Platform: Nintendo 3DS (eShop, £12.99)
Developer: Game Freak
Game Freak have developed a new IP.
It's actually a fairly big deal. Nintendo's first-party studio haven't made anything not Pokemon-related since Mario & Yoshi in 1991 (unless you count Drill Dozer, which never released in the UK), and have never attempted a downloadable title before, making HarmoKnight a bit of an anomaly to say the least.
But here it is: an eShop rhythm game where a young lad and his rabbit pal need to save a colourful musical world from ravening evil Noizoids. By smacking them in the face with a great big quaver. The premise is as gleefully daft as you'd expect from a studio who've spent years glossing over small children leaving home and engaging in brutal animal-on-animal cage fights, but it's also as fun and polished as Game Freak's pedigree suggests.
In gameplay terms, HarmoKnight resembles a cuddlier version of BEAT.TRIP Beat in more than one respect. It's an 'auto-runner', so cutesy-pie protagonist Tempo barrels across the screen from left to right as a range of hazards, enemies, collectible notes and platforms hove menacingly into view. Each perfectly-timed jump, collectible or staff smash corresponds to a note of the catchy melody, which plays out as you complete the level. Unlike the masochistic stylings of Runner, however, you can take a few hits before being forced to restart from scratch.
A couple of different characters crop up from time to time, leaping into the stage and offering a slightly different take on the action. Lyra the hunter requires you to fire arrows and duck projectiles in time with the melody, while a strapping warrior-type chap charges through the stages with a monkey on his back. A literal monkey, mark you, that can hit incoming flying foes with his cymbals if you're fast enough. Combined with enormous 'Simon Says' boss battles, merrily dancing octopi and some challenge arenas, there's a deceptively impressive amount of variety on offer here.
HarmoKnight is a case of a simple concept that's executed brilliantly, and imaginatively to boot. Once you've gotten used to matching the melody of the song rather than the underlying beat (something that will reduce you to an incandescent ball of pure sweary anger on later levels until you sheepishly realise that you've been keeping the wrong time), the unpredictably-changing challenges become an addictive joy to push through and replay. The challenge curve may be shallow, but some tasty later levels provide some satisfying punishment, and there's always 'just one more note' to go back for.
Quantity is also in abundance, with fifty levels to run through, many of which offer alternate routes to find and a harder 'fast' mode that doubles speed and pitch. Completing each world even unlocks a Pokemon-themed bonus stage that features a familiar track from the franchise.
Game Freak's eye for colourful art direction (which has arguably been hamstrung by having to design hundreds upon hundreds of different Pokemon every few years) makes HarmoKnight a vibrant and visually distinctive feast for the eyes; full of crisp detail, sharp backgrounds and some imaginatively-designed critters that we'd love to see in Pokemon X and Y. Stuff Xerneas & Yveltal, give us a World War II battleship crossed with a hammerhead shark please. In keeping with the playful premise, HarmoKnight's world is a whimsical and saccharine sweet affair, but one that becomes enormously good fun to revel in once you've embraced the silliness with open arms. After all, the first character you meet is a cuddly talking rabbit mentor called Tappy, who sets the tone rather nicely. After playing any number of po-faced shooters since the start of the year, this is exactly the shot of unapologetic innocent fun that we've been crying out for.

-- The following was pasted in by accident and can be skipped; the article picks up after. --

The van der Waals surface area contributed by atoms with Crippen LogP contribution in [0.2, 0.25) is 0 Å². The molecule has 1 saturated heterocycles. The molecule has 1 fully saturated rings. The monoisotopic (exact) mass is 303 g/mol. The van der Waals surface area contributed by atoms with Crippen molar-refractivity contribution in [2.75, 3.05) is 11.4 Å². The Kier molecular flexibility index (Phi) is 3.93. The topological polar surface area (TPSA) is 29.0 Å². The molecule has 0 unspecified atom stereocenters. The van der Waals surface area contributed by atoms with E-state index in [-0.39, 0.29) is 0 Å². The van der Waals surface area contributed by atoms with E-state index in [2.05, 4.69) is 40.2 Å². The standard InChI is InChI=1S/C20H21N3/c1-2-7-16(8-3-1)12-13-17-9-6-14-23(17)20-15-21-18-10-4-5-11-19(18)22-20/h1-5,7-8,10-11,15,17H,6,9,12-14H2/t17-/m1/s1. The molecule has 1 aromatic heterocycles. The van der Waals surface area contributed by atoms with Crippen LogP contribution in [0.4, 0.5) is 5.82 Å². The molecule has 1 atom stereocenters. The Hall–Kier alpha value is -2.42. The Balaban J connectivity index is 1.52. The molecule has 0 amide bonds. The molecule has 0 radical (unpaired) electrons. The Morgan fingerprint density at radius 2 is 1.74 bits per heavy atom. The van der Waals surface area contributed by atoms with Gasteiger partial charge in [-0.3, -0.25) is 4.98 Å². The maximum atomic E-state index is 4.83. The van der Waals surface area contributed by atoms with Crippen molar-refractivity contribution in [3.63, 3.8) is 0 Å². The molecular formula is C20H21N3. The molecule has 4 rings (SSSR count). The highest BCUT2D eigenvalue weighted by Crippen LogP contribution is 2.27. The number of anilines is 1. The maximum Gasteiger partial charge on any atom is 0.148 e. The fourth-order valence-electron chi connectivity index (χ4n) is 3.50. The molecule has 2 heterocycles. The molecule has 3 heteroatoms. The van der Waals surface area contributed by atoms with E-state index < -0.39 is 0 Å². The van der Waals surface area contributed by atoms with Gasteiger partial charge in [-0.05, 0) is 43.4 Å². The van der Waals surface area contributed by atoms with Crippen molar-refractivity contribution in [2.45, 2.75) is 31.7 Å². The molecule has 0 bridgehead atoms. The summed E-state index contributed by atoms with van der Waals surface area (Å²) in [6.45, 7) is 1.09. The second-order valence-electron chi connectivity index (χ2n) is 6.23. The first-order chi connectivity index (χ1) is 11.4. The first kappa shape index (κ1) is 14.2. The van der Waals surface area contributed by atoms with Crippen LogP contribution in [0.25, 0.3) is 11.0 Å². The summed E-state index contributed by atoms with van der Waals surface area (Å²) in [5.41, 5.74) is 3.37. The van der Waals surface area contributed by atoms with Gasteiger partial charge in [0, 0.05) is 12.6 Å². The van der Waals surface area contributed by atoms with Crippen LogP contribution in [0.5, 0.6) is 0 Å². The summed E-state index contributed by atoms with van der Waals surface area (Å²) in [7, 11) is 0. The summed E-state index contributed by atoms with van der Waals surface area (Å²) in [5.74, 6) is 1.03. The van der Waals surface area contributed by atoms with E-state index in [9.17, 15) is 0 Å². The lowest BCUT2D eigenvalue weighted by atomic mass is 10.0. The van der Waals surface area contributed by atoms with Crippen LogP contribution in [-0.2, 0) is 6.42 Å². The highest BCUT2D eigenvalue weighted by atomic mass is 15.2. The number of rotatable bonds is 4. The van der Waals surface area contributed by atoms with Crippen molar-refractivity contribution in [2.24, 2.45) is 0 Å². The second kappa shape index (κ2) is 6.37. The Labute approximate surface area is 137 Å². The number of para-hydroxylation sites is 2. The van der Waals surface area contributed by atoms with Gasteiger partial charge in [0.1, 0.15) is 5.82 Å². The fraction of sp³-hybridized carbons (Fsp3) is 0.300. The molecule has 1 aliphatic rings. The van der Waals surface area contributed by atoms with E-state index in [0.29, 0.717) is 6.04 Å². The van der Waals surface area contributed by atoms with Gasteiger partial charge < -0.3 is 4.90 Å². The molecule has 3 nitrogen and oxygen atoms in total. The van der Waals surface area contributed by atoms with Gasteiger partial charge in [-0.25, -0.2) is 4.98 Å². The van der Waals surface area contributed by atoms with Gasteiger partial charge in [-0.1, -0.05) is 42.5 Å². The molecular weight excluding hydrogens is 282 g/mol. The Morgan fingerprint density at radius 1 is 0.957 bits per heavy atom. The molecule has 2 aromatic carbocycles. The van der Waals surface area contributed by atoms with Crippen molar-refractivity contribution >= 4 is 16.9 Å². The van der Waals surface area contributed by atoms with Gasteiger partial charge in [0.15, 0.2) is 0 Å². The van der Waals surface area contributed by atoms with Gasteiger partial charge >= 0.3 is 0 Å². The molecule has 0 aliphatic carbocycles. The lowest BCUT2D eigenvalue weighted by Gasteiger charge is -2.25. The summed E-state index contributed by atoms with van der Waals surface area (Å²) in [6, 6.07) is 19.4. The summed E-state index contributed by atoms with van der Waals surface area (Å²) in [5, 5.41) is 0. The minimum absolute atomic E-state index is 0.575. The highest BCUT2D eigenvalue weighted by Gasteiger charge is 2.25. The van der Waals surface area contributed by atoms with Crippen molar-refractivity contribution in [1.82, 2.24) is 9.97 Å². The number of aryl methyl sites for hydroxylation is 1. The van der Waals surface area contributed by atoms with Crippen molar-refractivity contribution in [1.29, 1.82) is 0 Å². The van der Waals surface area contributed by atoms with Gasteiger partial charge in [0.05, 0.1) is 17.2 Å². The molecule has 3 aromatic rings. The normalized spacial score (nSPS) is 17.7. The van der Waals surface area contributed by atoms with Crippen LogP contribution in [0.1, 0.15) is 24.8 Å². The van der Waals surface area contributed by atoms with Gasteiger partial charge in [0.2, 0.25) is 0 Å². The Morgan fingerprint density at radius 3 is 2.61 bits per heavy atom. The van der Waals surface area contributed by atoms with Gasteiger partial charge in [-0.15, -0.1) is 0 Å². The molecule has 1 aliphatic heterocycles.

Activating stereoscopic 3D makes the 2D plane easier to discern on standard platforming levels, adding extra depth without ever becoming distracting or nauseating. If you've ever played a Pokemon game before, you'll also be keenly aware that Game Freak score some seriously catchy tracks to boot.
For the price, there's very little to complain about, but a few grievances come to mind. Though the vast majority of HarmoKnight's all-important tunes are upbeat and toe-tappingly enjoyable, they're not hugely memorable, and pale in comparison to the Pokemon bonus levels. The simplistic scoring system also robs the experience of a fair bit of replayability, since gold medals are given out far too leniently, while there's no reward for getting a perfect run on any given stage. Coupled with a lack of leaderboards, I can't help but feel that the opportunity for real competition - whether against your friends or your own abilities - was slightly squandered.
But it doesn't matter, because for the duration, you'll be hard-pressed to suppress an enormous Cheshire grin. Just try not to freak out the other passengers in your train compartment.
- Addictive rhythm gameplay, great fit for a portable platform
- Vibrant visuals and imaginative art direction
- Playful, whimsical and flat-out fun
- Tunes aren't particualrly memorable, though catchy
- Needs leaderboards and a more robust ranking system
- Pokemon levels are tantalisingly short
The Short Version: HarmoKnight's compelling rhythm gameplay is as playful, whimsical and polished as you'd expect from the creators of Pokemon. For £12.99, it's hard not to recommend this big, silly slab of toe-tapping fun.